The Korean fir tree is a small to mid-sized evergreen conifer, found in the mountains of South Korea. It is a beautiful plant with ornamental foliage, revered across the world as a decorative tree for gardens and landscapes.
|Scientific Name||Abies koreana|
|Other Names||Gusang Namu (in Korea)|
|Size||Height at maturity around 15-30 feet|
|Leaves||Needle-like, flattened; 1-2 cm long and 2-2.5 mm wide with a thickness of 0.5 mm; glossy dark green topside with two bright and vivid bands of stomata below; slightly notched tips|
|Cones (Strobili)||4-7 cm long and 1.5-2 cm wide; dark purple-blue when young|
|Shape||Symmetrical with a conical outline|
|Distribution/Range||Native range is in the mountains of South Korea, including Jeju-do Island at altitudes of 3,280-6230 feet|
|Lifespan||Around 30 years|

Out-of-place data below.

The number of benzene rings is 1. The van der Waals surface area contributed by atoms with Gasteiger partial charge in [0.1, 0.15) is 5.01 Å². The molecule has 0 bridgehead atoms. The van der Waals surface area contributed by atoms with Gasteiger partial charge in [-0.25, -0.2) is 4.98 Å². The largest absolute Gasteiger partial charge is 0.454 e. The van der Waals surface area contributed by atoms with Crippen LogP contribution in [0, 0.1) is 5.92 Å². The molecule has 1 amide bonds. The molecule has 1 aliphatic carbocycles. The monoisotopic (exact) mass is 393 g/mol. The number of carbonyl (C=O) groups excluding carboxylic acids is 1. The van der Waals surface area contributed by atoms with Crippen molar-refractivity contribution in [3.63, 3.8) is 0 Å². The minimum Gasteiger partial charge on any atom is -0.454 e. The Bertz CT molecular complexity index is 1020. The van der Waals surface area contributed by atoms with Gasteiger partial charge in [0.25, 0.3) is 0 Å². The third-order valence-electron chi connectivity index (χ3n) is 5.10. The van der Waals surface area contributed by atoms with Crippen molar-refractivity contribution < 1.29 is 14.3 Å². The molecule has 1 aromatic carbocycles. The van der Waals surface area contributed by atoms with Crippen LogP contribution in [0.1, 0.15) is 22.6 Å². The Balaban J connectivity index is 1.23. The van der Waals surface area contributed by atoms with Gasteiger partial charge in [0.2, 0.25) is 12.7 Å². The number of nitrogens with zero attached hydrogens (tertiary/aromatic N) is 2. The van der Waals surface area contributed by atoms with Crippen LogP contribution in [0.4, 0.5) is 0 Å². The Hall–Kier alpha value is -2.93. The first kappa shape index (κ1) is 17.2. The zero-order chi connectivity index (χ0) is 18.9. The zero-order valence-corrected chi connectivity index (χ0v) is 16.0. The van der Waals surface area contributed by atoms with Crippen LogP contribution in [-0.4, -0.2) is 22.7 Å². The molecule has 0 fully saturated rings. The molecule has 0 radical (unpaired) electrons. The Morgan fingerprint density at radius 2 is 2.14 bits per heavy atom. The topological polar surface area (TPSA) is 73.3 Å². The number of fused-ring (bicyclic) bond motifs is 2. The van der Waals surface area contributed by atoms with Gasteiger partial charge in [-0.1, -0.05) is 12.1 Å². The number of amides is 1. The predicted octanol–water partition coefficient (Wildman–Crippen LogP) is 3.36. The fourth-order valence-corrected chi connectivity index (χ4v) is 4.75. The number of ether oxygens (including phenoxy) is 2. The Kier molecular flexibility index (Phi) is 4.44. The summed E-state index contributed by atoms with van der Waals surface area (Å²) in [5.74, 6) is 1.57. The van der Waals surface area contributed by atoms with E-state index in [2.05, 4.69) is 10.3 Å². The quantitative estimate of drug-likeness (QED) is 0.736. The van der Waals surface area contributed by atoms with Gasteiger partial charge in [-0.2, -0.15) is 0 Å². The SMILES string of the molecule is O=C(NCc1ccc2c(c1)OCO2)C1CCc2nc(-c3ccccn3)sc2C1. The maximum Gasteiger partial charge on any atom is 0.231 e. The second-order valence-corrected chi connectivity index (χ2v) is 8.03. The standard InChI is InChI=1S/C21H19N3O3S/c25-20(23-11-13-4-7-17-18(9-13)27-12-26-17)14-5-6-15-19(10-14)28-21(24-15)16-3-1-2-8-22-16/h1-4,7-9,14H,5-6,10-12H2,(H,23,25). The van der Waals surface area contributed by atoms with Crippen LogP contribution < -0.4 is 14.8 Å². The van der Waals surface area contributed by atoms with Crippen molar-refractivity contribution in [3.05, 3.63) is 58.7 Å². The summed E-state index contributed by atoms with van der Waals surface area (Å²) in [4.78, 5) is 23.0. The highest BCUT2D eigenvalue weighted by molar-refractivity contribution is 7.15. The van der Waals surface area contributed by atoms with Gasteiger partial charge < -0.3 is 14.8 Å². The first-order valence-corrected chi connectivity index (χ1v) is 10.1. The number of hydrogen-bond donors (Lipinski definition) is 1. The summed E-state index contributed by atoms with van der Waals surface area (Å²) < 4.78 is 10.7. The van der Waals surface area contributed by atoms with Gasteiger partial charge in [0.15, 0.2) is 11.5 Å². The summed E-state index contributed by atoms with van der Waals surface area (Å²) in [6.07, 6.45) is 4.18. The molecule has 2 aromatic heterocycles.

|Growth Rate||Slow for the first 5 years, picks up the pace after that|
|Growing Conditions||Spring Conditions: Fertilizer should be applied in early spring before newly-grown appear
Water: High requirement for water except the rainy season
Sunlight: Full Sun
Soil requirements: Cool, moist, well-drained sandy, loamy or clay soil, with high acidic pH
|Pests and Diseases||Needle rust, root rot disease, twig blight, aphids, bagworms, balsam wooly adelgids, bark beetles, scales, spider mites, spruce budworms|
|Flowering/Fruiting||Flowering period: June, July, and August
Fruiting period: March to May
|Seed Production||Colorful cones are borne at a very young age; by 5 years of age, cones bear purple/blue color|
|Seedling Development||Germination happens almost a year after they have been sown into well-drained, sandy compost soil; should be covered to their own depth either with grit or sand; artificial heat is not necessary; germination process is rather slow during spring months|
|Wildlife Value||This tree has not been known to exhibit any wildlife value|
|Uses||Makes for an attractive ornamental tree|
|IUCN Conservation Status||Endangered|
- The Korean fir has such symmetry that its cones are very geometric, exact and perfectly groomed, not one of its needles look out of place.
- The ‘Silberlocke’ and ‘Aurea’ variants are so named because of their silver and golden foliages, respectively.